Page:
4 Day Working Week: Happy ThursYAY
The 4 day working week: often mooted but seemingly never actually implemented. The idea is a source of scornful derision for some – remember Boris Johnson suggesting Jeremy Corbyn must have found a money tree for daring to suggest it? But, for others, it’s the way forward, the first step in the march towards a kinder and more modern form of capitalism that better balances financial and personal growth.
Well, it’s reared its mythical head again because a new report commissioned by the Future Generations Commissioner for Wales has called on the Welsh government to give it a whirl. The report, A Future Fit for Wales, says the implementation of a 4 day working week in the Welsh public sector would create 37,000 jobs and cost the Welsh government £1 billion. This initial outlay would be countered, the report says, by the positive impact the reduced hours would have on the workforce’s physical and mental well-being, therefore reducing NHS outgoings.
It’s a broadly popular idea, with 62% of the Welsh public saying they would ideally choose to work 4 days or less and the move would reduce carbon emissions by 117,000 tonnes (equivalent to removing 1.3 million cars from the road annually).
The report challenges the traditional objections to the idea of a 4 day working week:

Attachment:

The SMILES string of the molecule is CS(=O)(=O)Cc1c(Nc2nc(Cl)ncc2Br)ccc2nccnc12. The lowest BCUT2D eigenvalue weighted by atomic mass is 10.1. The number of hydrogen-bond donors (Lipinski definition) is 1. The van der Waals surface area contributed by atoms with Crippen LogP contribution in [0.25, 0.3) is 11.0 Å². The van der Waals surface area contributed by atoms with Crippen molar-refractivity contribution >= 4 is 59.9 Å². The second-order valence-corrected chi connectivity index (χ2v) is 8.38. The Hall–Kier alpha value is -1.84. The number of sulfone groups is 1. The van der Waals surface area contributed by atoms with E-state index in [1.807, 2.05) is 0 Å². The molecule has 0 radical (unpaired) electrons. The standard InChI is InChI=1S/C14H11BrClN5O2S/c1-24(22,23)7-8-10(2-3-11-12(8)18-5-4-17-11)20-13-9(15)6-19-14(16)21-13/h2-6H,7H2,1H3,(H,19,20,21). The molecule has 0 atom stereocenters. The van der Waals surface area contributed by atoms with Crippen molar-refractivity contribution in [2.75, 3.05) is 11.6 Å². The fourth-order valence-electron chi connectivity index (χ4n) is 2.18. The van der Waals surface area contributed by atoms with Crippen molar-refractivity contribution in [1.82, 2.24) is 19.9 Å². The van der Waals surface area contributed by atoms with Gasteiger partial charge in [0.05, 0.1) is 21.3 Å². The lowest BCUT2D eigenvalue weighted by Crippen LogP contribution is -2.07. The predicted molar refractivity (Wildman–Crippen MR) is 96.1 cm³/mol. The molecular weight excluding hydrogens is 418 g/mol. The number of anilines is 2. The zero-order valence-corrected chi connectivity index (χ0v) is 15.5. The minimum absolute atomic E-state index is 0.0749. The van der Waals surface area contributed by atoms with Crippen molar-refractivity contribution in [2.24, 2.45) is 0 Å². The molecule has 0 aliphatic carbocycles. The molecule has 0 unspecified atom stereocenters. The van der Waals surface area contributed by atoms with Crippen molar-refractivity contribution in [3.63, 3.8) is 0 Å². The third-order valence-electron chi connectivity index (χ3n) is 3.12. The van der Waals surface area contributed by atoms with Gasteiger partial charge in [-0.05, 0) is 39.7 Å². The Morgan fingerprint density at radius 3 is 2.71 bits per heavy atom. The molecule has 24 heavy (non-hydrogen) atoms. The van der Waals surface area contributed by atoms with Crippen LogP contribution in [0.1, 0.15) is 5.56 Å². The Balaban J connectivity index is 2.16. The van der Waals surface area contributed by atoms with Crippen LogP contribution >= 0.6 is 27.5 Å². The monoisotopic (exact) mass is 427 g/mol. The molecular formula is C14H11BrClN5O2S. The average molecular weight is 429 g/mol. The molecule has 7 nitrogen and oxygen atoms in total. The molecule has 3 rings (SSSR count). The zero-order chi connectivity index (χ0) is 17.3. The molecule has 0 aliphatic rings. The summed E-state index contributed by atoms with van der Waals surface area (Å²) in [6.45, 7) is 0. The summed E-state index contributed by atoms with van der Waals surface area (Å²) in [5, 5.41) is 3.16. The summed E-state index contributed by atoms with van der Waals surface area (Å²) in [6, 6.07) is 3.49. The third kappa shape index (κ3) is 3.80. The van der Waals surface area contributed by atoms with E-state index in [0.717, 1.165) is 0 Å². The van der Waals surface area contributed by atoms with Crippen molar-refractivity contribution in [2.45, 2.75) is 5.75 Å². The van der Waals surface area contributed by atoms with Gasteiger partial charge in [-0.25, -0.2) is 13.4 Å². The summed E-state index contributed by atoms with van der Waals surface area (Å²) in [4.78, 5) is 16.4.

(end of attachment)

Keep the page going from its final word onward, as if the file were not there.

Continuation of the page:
“It will reduce productivity” – No, says the report, pointing to Microsoft Japan who implemented a 4 day week which resulted in a 40% increase in productivity.
“It’s a luxury for rich companies” – Wrong, says the report. Most short and long term reductions in hours have been responses to financial crises that have forestalled potential inequality and economic damage.
“Five days of work will end up being squeezed into 4” – Nonsense, says the report. This can be avoided by a number of strategies including the removal of non-essential day to day activities like meeting about meetings.
The report will have its critics, not least Boris Johnson one imagines, but the reality is that until a 4 day working week is implemented on any kind of mass scale and across a lengthy time frame, we will never really know if it will work. A 4 day work week trial in the Welsh public sector might provide an indicator, but to undo the 5 day week, which represents over 100 years of labour practice, the governments of Wales and the UK will need to be bolder.
This post was written by Jack Dooley, Trainee Solicitor at didlaw.